Nicholas Wells Antiques are Specialist Tribal Art Dealers in London. We offer superb ceremonial quality tribal weapons such as the Fijian Sali here shown with tidy piercing into the head of the club were also perfectly capable combat weapons, the hard Vesi / ironwood was both dense and incredibly strong. These weapons with a pronounced edge may be compared to the European battle-ax. Slowly cut and intricately detailed only with shells these early tribal art works are truly incredible and pre-date the arrival of metal utensils.
The rootstock club, like the Ula Drisia is fashioned from a Vesi tree grown specifically for the purpose, the perfectly straight shaft is in contrast to the Sali and the Gata which were encouraged to grow with a curve. The rootstock is another Fijian tribal combat weapon, both brutal and solid more akin to a European mace. Ours retains its original choir chord wrap made from twisted sinnet and incised decorative Tava Tava on the handle.
“Clubs – the most primitive weapon are greatly prized by the Fijian. Those which belong to distinguished warriors have emphatic names, e.g A saut, lamolamora, “For war, though all be at peace.” Na tagi, ka kere bole, “The Weeping (ie for the dead I slew) urges me again to action” Veitalakote, “The disperser.” Kadiga ni damuni, “Damaging beyond Hope.”Williams, Thomas: Fiji and The Fijians, 1858
Rootstock Ula Drisia
Fast and lethal solid rootball ula’s were grown and nurtured into form,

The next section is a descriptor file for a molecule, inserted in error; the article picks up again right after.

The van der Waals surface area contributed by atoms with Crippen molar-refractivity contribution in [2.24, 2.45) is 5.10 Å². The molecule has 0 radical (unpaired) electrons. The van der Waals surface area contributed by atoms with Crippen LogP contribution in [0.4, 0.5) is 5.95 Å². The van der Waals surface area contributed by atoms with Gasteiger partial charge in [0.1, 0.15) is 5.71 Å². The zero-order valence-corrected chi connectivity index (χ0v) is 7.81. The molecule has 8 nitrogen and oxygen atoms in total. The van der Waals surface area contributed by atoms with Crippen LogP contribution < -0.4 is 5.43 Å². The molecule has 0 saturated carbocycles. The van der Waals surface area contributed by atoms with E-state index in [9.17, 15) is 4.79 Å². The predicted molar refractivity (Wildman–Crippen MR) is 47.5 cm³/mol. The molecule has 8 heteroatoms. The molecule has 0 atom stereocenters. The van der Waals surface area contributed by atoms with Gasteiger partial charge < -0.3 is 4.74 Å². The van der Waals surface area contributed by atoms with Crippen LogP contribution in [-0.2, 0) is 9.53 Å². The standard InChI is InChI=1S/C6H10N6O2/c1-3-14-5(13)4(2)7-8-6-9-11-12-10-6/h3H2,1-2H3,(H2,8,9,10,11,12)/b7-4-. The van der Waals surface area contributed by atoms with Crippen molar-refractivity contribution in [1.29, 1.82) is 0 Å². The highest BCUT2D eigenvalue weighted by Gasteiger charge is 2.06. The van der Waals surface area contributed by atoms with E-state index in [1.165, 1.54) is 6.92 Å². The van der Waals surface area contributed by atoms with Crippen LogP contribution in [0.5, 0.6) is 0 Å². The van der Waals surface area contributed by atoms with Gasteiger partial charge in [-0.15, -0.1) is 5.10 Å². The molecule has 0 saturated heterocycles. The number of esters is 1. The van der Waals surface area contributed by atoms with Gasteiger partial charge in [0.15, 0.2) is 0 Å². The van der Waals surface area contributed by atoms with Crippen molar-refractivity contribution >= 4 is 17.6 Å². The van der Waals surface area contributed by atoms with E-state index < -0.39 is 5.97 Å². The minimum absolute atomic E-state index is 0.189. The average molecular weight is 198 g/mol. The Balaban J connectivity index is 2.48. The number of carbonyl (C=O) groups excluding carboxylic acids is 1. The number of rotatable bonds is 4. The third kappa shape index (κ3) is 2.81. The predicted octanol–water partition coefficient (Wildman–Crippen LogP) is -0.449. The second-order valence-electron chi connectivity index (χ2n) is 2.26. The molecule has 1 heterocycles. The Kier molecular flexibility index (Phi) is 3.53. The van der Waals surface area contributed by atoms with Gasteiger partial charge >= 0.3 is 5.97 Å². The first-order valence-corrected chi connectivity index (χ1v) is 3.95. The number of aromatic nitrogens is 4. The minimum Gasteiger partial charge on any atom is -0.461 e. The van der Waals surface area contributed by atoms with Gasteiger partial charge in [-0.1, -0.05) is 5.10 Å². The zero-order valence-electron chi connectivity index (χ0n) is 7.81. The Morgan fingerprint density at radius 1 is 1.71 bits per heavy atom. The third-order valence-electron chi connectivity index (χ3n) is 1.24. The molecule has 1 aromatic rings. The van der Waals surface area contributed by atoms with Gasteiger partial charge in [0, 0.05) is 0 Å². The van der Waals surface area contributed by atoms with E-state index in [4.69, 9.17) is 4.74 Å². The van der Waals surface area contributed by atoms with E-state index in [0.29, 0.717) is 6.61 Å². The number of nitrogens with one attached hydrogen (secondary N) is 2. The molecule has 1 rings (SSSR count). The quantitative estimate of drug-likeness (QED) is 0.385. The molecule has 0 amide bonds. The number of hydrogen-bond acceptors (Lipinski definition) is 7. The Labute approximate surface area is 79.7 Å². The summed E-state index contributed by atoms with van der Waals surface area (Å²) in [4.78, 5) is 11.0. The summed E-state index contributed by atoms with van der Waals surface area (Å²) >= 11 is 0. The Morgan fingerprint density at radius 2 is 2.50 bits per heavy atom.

the heavy heads were perfect missiles. Several were carried at once,
these were the Colt pistols of the Fijian Islands. Markedly less worked than the lobed Ula Tavatava,
these clubs were meant for fighting, they have wonderful rich patina and interesting surface details.
Ula Fijian War Clubs, I Ula Tavatava, Ironwood, Fiji, Western Polynesia
How were they used?
For something so elaborate and carefully crafted, it seems hard to believe that Ula clubs like these ones were randomly thrown high, hopeful of hitting the enemy. Especially having invested significant time to make, only for the enemy to pick up and lob back.
However, one proposal is that the approach was to throw multiple war clubs high so they rained down on the enemy. This combined with an attack with other flying missiles. Causing injury and damage making way for the second wave of brutal fighting.
Hand to hand fighting with spears and clubs. Being such a handy size and carefully balanced weapon, the ula had a dual purpose of finishing the attack, bludgeoning the enemy with decisive killing blows.
Given the general condition of the Ula clubs on the market, the throw them high approach seems somewhat unlikely and a bit random. I don’t see any collectors wishing to test this on their own ula collection.
While many collectors would wish for raining ula’s, a weapon with such a heavy head could also be thrown with power and precision at the enemy causing significant injury and disorientation. Following up with the remaining handheld clubs to finish the attack. There is no doubt that this club as a missile could inflict terrible damage, the length of the shaft amplifying the energy of the throw.
As several were carried, the spares would replace one if it were thrown, dropped or lost. Day to day they were carried as a symbol of power rather than actually needing to be used.
Vesi Wood / Ironwood – a very dense and heavy Fijian wood.
The British Museum has a Ula Fijian War Club by the same name as this one – Ula Tavatava – it is made of a lighter wood and carved in a more open manner, it was acquired in 1844. Oc1844,0725.10.